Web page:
An online resource based on the award-winning nature guide –

Archive for February 3, 2023

Snow Buntings: Winter Visitors From The Far North

This Snow Bunting, feeding on farm silage in the Champlain Valley, migrated from the high Arctic to spend several winter months in Vermont where temperatures are comparatively warm and food is more available.  In about two months he and other males will return to the arctic to nest in temperatures as cold as -22°F., where most of the seeds that they feed on are still covered with snow. Females will migrate back to their breeding grounds four to six weeks later.

Why do male Snow Buntings depart from warmer winter climes to begin their breeding season in such a hostile environment?  They do so because competition for their rock crevice nest sites is so severe.  Typically arctic songbirds nest in the open, but the eggs and young of crevice-nesting Snow Buntings experience far less predation than those of other birds.  Even though their nests are lined with fur and feathers, these cracks and crevices can be quite cold and detrimental to developing eggs, so the male buntings feed their mates during incubation so that the incubating females can remain on the nest for long periods, keeping their eggs warm.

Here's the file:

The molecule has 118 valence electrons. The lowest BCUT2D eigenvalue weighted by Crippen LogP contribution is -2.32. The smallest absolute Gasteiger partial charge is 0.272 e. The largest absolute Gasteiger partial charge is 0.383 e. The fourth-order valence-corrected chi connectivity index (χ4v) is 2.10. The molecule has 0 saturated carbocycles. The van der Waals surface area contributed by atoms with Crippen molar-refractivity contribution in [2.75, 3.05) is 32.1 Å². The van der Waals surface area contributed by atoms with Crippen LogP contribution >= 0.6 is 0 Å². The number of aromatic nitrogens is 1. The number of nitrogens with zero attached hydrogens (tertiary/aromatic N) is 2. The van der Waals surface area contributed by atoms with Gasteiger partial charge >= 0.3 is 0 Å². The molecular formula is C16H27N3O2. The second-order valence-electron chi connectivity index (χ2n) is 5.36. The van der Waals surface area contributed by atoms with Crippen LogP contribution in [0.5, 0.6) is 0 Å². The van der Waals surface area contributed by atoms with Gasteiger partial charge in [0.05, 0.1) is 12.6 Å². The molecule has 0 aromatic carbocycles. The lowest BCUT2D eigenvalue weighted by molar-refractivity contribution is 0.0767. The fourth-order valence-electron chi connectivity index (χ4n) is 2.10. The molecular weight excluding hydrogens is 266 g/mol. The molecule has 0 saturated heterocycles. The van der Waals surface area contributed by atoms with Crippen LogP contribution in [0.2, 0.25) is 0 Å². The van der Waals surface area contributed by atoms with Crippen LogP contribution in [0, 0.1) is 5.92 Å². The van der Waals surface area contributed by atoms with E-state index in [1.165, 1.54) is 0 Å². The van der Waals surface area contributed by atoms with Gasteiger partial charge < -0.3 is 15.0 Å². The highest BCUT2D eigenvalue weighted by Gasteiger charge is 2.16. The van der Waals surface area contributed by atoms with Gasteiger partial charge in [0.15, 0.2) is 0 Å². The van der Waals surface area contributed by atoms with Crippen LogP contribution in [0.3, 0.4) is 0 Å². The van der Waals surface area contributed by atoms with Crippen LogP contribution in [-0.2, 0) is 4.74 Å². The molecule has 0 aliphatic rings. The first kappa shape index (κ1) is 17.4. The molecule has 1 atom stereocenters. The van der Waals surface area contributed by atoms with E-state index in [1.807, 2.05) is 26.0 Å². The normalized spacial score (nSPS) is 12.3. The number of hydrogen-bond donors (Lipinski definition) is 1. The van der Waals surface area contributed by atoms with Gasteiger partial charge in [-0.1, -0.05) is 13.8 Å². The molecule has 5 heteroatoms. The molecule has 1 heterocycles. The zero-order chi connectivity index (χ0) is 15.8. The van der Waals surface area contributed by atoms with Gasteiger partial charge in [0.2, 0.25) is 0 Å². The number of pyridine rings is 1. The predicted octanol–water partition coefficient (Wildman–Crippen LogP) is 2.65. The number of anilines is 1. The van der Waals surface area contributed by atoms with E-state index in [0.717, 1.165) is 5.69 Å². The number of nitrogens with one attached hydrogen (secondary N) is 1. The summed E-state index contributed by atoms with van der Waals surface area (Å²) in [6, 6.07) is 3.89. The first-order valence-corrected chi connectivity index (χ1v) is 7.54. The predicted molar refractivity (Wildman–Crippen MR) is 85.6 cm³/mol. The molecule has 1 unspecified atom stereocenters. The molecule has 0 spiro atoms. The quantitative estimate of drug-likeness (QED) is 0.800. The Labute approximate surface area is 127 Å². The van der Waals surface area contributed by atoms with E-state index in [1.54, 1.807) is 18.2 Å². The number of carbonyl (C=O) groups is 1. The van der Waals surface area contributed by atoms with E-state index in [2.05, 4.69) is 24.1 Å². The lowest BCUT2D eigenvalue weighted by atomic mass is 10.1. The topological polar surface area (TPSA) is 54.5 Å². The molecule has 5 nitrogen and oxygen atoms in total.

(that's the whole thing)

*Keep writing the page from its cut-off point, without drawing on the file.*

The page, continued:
Naturally Curious is supported by donations. If you choose to contribute, you may go to and click on the yellow “donate” button.